Hydroxymethylation on C-5 of protected thiol imidazole 11 (CH.sub.2 O in aqueous NaOAc/HOAc buffer, pH 4.6, reflux. 1.5 h) (Chem. Pharm. Bull. 22:2359, 1974) gave the crystalline trisubstituted imidazole 12, m.p. 113 hydrochloride salt of 13 (SOCI.sub.2, 0.5 h, 25
The bis-lactim ether 14 (3 equiv.) derived from D-valine was metalated (n-butyl lithium (BuLi), tetrahydrofuran (THF), -78 treated with the hydrochloride salt of 8 (-78 (Top. Curr. Chem. 109:66, 1983; Pure Appl. Chem. 55:1799, 1983) to yield 15 and its epimer at the newly formed chiral center in a 3.2:1 ratio (combined yield, 64%). ##STR16##
The epimers were separated on silica gel, the assignment of the major isomer as the trans-disubstituted bid-lactim ether 15 being well precedented (Top. Curr. Chem 109:66, 1983; Pure Appl. Chem. 55:1799, 1983) and confirmed by successful conversion to the natural product. Hydrolysis of the fully functionalized protected thiolhistidine 15 (aqueous HCI, 25 which was chromatographically separated from the co-product, D-valine. ##STR17##
Finally, removal of the p-methoxybenzyl protecting group with mercuric trifluroacetate in trifluoroacetic acid/anisole (Chem. Phar. Bull. 26:1576, 1978; or with anhydrous HF and o-cresol at 25 afforded ovothiol A (6, 94%), which was identical to a sample of naturally derived ovothiol A by both 500 MHz.sup.1 H NMR (see FIG. 5) and UV.
Air oxidation of synthetic ovothiol A [in the presence of a trace of Cu(II)] followed by chromatography on Sephadex LH-20 (80% aqueous ethanol) afforded the disulfide form of ovothiol A, [α].sub.D.sup.20 +77 sample of the natural disulfide by 500 MHz .sup.1 H NMR and UV. The observation of a single diastereoisomer of synthetic ovothiol A disulfide in the .sup.1 H NMR verifies the optical purity of the synthetic material (see below).
The availability of synthetic (+)-ovothiol A disulfide has aided the assignment of the absolute configuration of the ovothiol family. At the time this synthesis was completed, the absolute configuration of naturally derived ovothiol A was unknown, and furthermore, the natural material was sufficiently precious that the specific rotation had not been measured. In the course of the synthesis, it was noted that the two diastereomeric disulfides resulting from air oxidation of synthetic ovothiol A of low enantiomeric excess (available by virtue of the less than complete sterospecificity of the bis-lactim ether alkylation step) were readily distinguished by 500 MHz .sup.1 H NMR. Thus, the finding that a 1:1 mixture of synthetic ovothiol A(6, thiol form), and naturally derived ovothiol A (6, thiol form) provided on air oxidation a single disteroisomer of the disulfide (500 MHz .sup.1 H NMR analysis) clearly demonstrates the stereochemical identity of the synthetic and natural material. Since the synthetic disulfide is dextrorotatory, and it is now know (see Example 3) that the thiolhistidines previously isolated and assigned, in the disulfide form, to the L-(+)-series by other investigators are identical to the ovothiols, it follows that natural ovothiol A (6, from the Strait of Juan de Fuca) possesses the L-configuration. Furthermore, the specific rotation of natural ovothiol A has been measured and confirms the NMR-based arguments herein.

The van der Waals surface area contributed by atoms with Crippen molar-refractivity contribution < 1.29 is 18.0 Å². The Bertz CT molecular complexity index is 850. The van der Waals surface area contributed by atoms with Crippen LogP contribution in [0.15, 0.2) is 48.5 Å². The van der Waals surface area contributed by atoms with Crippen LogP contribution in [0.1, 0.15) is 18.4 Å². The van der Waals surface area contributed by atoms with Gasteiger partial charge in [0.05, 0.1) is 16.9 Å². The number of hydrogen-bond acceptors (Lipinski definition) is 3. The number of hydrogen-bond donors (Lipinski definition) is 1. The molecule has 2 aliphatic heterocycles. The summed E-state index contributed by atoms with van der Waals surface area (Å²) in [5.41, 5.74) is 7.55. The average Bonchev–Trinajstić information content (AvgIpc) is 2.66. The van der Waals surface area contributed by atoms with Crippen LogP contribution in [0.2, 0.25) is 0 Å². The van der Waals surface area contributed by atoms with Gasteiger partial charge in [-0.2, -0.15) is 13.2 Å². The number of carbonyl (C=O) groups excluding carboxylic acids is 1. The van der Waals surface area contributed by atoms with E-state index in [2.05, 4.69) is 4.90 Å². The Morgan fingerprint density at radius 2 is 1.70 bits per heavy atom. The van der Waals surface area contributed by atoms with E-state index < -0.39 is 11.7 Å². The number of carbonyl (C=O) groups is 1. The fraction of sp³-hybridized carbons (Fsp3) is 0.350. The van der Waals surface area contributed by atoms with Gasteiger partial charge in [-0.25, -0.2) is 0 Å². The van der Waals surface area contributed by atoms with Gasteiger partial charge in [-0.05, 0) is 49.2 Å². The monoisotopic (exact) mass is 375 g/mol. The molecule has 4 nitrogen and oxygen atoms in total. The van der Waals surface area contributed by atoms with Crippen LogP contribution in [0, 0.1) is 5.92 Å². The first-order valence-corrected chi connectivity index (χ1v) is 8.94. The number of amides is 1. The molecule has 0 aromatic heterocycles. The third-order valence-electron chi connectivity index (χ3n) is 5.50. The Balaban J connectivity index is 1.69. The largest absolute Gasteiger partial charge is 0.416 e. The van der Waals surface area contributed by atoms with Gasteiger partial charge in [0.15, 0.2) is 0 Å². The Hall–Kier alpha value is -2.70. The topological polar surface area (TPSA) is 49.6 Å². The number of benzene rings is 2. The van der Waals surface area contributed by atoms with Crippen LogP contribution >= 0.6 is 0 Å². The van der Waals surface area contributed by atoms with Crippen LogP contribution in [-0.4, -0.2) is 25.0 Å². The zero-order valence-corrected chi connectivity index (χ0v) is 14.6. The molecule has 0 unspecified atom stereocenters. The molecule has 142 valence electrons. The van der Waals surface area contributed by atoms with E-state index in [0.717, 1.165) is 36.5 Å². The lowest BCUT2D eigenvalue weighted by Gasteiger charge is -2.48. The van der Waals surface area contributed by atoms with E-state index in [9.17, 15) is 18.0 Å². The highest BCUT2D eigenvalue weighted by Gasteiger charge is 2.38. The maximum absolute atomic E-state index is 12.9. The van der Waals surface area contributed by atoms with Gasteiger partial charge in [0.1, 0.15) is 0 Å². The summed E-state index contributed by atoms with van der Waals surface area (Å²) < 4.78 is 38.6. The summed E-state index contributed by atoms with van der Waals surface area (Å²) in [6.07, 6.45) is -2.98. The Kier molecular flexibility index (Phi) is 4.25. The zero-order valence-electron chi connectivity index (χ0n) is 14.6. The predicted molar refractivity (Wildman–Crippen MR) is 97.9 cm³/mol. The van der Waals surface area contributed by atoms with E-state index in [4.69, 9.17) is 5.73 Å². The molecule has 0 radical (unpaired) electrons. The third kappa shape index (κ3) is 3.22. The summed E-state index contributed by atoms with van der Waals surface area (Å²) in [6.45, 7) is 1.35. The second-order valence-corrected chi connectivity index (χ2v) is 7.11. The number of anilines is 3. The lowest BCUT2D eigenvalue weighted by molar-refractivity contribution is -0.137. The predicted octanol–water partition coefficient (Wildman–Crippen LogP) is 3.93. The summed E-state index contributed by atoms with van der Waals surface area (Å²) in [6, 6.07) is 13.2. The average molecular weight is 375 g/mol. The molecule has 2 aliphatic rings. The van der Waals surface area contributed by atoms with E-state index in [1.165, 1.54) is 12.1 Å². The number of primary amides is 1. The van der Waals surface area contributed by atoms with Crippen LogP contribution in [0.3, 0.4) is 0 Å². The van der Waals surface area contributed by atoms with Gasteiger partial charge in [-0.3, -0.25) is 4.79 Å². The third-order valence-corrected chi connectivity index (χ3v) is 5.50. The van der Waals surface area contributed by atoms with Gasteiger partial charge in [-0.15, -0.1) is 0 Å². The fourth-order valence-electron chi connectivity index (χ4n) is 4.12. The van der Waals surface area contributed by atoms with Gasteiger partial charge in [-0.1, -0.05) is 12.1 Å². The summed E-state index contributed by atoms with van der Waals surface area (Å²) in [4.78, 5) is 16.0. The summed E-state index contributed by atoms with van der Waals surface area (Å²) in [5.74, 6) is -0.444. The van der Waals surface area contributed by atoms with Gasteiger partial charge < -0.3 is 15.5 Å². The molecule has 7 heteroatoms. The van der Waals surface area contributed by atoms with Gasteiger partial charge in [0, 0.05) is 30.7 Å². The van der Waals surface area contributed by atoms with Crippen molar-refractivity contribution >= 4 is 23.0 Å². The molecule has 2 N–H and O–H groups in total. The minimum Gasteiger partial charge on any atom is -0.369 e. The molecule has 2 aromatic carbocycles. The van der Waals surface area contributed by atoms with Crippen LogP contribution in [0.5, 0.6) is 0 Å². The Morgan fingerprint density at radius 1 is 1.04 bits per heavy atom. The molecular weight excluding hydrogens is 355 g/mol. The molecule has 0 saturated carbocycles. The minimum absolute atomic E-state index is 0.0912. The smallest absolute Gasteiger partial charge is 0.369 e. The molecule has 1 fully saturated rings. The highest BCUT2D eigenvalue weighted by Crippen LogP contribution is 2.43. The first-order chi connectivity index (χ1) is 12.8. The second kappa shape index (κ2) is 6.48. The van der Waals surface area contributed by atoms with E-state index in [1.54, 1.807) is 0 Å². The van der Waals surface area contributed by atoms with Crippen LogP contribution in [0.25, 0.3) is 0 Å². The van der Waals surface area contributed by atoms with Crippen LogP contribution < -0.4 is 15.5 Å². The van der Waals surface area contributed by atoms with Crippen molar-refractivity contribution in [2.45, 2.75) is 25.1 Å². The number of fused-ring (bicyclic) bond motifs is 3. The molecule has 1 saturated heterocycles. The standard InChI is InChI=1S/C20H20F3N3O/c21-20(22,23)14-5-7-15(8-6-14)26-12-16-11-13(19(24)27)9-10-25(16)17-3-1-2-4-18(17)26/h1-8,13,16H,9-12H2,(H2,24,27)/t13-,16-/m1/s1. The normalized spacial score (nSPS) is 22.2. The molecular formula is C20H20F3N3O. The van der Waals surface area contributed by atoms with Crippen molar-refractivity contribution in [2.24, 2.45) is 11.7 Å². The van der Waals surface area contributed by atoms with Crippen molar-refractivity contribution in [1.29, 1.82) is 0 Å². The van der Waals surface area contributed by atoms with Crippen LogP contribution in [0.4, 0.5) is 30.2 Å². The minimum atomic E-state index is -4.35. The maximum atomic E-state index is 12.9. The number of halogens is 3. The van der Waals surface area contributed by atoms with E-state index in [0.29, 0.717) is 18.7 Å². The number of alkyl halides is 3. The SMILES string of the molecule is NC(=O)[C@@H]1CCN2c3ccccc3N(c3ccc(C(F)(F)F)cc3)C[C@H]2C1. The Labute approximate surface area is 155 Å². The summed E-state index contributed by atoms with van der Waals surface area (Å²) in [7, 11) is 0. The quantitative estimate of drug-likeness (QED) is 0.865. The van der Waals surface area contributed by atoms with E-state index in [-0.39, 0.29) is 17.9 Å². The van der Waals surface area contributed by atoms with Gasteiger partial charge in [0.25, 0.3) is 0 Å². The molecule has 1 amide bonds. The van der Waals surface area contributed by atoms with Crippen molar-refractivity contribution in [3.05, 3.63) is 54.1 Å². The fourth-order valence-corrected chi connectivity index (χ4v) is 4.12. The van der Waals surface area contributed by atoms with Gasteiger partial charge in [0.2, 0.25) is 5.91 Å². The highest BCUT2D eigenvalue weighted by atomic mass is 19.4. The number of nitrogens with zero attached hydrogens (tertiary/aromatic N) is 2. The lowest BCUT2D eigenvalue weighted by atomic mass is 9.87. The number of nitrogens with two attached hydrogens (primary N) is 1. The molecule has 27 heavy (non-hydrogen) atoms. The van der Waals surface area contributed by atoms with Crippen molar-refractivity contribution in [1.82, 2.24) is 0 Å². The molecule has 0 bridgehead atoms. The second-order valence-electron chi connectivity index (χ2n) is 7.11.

In summary, these studies confirm the formulation of ovothiol A as 6, a structure previously proposed (Turner et al., 1986) on the basis of spectroscopic data and chemical degradation. The synthesis has been readily modified to provide ovothiol C(8), as disclosed in Example 3, and provides a general route to afford synthetic ovothiol B (7) and ovothiol analogs, all of which are considered to be of interest for clinical studies. As an indication of its ready applicability, this new synthesis of thiol imidazoles under mild conditions using a silylating reagent has been used to prepare a variety of thiol imidazoles; see Example 4.